All of the following entries in The Sleep of the Righteous partake of this “unreality of the peace [Hilbig] lived in”, portraying its characters as victims, not so much of overt oppression and violence, but of empty formality and conformism. This is palpable in “The Bottles in the Cellar”, with its faintly surreal recital of “bottles upon bottles” proliferating without any particular logic in its first-person narrator’s home. Here, the empty glass receptacles “led the shadowy existence of deposed tribunes”, their vacuity and the “peculiarly inflexible fashion” of their rampant procreation symbolizing the comparably ’empty’ and ‘peculiarly inflexible’ manner in which people lived in the GDR, multiplying without any particular purpose or individuality.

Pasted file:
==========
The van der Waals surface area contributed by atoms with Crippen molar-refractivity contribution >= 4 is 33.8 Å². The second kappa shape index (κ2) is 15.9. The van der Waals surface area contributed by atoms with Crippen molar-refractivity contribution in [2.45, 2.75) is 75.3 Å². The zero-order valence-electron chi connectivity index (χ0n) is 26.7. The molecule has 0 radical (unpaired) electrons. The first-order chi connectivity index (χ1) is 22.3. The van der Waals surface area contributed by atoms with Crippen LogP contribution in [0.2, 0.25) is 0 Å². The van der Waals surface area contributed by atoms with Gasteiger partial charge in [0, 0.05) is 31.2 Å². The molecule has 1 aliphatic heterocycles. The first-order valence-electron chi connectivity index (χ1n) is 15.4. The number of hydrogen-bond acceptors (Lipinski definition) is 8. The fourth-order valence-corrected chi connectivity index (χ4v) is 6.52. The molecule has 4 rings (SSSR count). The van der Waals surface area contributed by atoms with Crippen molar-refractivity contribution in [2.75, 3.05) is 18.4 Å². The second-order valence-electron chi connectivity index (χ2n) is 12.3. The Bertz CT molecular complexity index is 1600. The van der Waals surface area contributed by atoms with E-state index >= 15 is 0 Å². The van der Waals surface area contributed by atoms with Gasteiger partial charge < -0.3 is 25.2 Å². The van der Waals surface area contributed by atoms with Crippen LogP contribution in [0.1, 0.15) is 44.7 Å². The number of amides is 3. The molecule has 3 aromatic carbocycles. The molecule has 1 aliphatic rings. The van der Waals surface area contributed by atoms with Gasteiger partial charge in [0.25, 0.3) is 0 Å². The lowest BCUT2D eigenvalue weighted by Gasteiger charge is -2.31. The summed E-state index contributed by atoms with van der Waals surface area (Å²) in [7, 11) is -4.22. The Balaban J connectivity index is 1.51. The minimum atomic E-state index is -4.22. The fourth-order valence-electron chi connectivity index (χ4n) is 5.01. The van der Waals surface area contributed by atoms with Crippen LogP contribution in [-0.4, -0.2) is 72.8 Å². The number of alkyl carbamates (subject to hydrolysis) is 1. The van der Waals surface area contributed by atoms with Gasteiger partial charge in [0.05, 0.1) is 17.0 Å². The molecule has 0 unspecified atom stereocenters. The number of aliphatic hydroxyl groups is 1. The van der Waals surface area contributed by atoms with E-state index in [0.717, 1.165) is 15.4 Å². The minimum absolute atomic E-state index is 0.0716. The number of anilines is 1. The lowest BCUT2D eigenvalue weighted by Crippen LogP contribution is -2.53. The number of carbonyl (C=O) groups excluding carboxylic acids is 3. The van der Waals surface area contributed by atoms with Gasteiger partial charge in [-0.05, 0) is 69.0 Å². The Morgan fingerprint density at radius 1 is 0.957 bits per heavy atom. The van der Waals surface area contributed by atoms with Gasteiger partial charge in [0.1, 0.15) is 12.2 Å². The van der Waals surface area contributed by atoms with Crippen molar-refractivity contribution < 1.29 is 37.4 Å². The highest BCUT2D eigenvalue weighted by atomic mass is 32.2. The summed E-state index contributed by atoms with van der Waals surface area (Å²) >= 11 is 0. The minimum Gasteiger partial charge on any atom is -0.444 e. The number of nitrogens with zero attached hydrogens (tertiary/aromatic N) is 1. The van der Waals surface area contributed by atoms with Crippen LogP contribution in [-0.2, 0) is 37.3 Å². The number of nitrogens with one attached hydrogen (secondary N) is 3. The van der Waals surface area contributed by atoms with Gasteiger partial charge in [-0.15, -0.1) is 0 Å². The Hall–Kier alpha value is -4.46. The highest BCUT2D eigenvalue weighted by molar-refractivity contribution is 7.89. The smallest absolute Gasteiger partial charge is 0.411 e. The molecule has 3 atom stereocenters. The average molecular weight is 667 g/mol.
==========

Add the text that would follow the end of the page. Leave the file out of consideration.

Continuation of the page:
One of the major virtues of The Sleep of the Righteous is that its stories as a whole almost form a continuous tale, so that the ramifications of this absence of purpose and individuality can be drawn out in later episodes. For example, in “Coming”, Hilbig starkly depicts how the lack of anything special to live for can bleed into interpersonal relationships. He writes of the (unnamed) town’s embattled women who, in response to misbehaving family members, can only threaten to throw themselves into the town’s lake, because not only are they deprived by the state of any positive, material means of incentivizing their loved ones to behave appropriately, but these loved ones can’t be threatened directly, since they have nothing positive to lose themselves (besides the women).